For years they have kept the Yuletide Gay Club going with like minded friends until this year grim providence decides to stick in his ugly snout. But just as everything starts to fall apart, the son of the owner turns up and the real fun begins.
Tired with awkward family Christmases, Trevor McTavish and his best friend have planned a getaway each year for twelve close gay friends to enjoy the festive season together in remote country locations around Britain. Far from the maddening crowds. Beautiful Stratham Lodge in Scotland, hugging the shores of Loch Arkaig, is set to be this year’s rental destination.
Except this year, one by one, friends have dropped out. Against their better judgement, they decide to bite the bullet and forge ahead with a much reduced, and somewhat contentious party, which includes Trevor’s formerly gay ex-husband and his new girlfriend.
On the second day, Trevor realises this year’s break is going to be a disaster. But then the son of the lodge owner, Rudy Mortimer, appears and saves the day.
Reader advisory: This book contains mention of homophobia, domestic abuse and sexual assault.
Trevor McTavish loved traditions.
Or, more to the point, new traditions built on old ones. After all, wasn’t that what most of them were, a blend of old and new, built layer upon layer over time? They provided a foundation, something people could rely on, even when everything else around them broke down, or changed unexpectedly, or disappeared entirely from their lives—which seemed to happen to him all too often of late.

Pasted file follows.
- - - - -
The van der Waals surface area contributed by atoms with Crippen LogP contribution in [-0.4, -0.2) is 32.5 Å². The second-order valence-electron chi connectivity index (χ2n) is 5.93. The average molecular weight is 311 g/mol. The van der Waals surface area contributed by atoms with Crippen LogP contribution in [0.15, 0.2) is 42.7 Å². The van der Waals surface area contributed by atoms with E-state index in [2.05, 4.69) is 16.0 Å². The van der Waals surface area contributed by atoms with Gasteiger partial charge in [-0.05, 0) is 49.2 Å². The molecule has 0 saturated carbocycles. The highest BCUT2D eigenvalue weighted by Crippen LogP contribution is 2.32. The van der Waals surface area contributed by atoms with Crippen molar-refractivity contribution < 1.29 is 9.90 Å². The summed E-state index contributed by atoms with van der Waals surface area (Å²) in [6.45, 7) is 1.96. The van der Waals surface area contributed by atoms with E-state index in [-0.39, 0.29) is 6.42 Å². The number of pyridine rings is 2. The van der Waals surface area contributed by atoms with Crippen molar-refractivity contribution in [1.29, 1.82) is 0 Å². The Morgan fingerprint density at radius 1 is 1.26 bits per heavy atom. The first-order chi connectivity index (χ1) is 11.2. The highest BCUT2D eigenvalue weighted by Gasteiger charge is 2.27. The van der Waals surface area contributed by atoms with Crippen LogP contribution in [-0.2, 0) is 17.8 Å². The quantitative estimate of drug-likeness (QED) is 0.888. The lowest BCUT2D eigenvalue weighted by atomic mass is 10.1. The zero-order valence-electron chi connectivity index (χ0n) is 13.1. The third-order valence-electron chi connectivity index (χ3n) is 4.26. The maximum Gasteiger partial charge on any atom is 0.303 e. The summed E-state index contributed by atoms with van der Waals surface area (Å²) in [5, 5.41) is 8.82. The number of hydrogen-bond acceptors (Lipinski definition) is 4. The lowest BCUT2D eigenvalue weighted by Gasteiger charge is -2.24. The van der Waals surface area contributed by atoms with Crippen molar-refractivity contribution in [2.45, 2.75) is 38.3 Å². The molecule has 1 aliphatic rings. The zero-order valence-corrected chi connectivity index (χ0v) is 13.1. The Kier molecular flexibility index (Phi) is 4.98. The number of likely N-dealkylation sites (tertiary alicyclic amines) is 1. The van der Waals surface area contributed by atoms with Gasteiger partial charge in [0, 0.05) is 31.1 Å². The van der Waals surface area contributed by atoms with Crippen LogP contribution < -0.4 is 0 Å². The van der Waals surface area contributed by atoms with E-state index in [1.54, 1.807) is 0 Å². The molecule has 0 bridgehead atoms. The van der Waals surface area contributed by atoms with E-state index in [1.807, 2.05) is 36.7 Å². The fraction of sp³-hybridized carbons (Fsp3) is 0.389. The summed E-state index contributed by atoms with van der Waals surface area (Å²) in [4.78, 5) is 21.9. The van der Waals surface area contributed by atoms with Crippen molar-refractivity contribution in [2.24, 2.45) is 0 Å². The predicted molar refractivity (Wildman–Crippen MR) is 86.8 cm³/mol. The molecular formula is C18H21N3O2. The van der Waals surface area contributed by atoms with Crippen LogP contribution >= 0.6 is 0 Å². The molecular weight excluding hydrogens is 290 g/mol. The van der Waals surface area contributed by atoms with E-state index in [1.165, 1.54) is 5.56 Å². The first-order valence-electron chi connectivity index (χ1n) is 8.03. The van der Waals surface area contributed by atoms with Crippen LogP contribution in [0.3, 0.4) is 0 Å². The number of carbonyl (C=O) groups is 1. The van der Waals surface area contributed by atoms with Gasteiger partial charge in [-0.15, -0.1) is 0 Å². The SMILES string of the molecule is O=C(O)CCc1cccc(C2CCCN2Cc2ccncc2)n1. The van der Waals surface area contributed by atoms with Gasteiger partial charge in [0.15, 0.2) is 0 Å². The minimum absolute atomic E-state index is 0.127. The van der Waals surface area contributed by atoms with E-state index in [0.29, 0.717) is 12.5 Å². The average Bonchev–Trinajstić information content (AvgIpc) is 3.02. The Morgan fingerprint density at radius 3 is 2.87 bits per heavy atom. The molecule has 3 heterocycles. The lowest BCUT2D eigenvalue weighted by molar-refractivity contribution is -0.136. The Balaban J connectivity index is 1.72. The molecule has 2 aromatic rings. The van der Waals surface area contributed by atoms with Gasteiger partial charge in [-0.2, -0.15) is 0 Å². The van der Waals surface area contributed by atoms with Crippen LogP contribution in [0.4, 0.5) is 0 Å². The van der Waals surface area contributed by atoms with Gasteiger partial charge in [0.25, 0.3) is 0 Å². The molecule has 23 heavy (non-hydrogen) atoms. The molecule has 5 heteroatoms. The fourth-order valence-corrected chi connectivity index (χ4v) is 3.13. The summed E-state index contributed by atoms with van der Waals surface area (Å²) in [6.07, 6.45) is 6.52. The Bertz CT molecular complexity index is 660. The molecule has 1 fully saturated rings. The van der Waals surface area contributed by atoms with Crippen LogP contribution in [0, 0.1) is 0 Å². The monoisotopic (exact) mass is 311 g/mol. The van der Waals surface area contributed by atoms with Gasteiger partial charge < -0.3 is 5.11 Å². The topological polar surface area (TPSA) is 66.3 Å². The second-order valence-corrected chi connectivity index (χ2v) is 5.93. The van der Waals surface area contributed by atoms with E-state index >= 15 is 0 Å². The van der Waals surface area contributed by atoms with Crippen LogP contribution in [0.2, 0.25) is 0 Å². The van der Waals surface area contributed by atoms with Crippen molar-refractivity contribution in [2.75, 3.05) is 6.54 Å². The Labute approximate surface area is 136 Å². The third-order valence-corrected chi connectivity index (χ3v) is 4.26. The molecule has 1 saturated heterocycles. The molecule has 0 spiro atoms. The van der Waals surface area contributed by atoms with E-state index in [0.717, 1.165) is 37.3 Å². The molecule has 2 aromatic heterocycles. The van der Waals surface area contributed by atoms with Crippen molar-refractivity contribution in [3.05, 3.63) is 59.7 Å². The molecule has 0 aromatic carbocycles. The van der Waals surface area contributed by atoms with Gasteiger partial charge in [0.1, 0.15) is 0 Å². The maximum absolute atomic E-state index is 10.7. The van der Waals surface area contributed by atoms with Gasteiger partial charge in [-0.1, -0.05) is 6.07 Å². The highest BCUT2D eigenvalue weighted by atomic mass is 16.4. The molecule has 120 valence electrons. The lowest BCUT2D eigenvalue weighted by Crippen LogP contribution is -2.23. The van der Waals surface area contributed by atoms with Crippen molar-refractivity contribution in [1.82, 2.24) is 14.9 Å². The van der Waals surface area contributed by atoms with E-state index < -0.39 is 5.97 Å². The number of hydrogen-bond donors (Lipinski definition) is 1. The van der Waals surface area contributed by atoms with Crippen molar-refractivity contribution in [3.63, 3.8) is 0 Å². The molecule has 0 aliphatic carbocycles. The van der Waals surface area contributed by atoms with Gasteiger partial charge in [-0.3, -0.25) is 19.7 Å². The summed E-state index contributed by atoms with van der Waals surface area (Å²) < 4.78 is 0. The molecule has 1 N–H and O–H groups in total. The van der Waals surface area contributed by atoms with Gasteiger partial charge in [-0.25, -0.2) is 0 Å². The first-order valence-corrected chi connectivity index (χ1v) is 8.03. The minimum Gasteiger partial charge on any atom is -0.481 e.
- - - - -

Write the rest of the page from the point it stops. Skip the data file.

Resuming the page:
Traditions ensured continuity, and even with the few hiccups this year had brought, Trevor loved the Christmas tradition he and Cheryl had created for their friends.
As the sullen driver of the prepaid cab steered in silence through the early morning streets of London, Trevor rested his head against the ice-cold window. Gentle vibrations from the hybrid engine massaged his skull. Already the sky had begun transitioning from purest black as the night shift packed up and daylight took over. Fully alert despite the early hour, he looked for homes with their Christmas lights still burning and gardens or roofs decorated with seasonal figures. A part of him instinctively knew he would get along with the person who had gone to all the effort to put them up, most likely done to make other people smile.
Nothing could shake Trevor’s upbeat mood as the cab turned into the familiar road where the Madison family lived. Since he’d packed last night, the sense of anticipation and excitement at the promise of a road trip with best friends had kept him pumped up and grinning like an inflatable snowman.
Six in the morning on that pre-dawn Friday in December, he climbed out of the overheated car and crunched down onto a pavement of overnight frost. After collecting his luggage from the boot, he pulled out a five-pound note from his wallet and tapped a fingernail on the driver’s window. With a smile, he held up the banknote, ready to wish the man a heartfelt season’s greetings. After all, if the poor guy had to drive a cab at this early hour, he obviously needed the money.
Without even bothering to acknowledge Trevor, the driver pulled away.
Left standing alone in the road, Trevor shrugged and put the fiver back. Perhaps the man had somewhere better to be. Not everyone shared his passion for all things festive.
Humming to himself, he manoeuvred his wheelie luggage up the broken-tiled garden path and prodded the front doorbell. Bing-bongs chimed from somewhere inside. Cheryl Madison’s mother opened the door in her furry-hooded olive parka and mismatching navy Wellington boots. Further at odds with the ensemble, her pink floral nightie peeked out from beneath the jacket.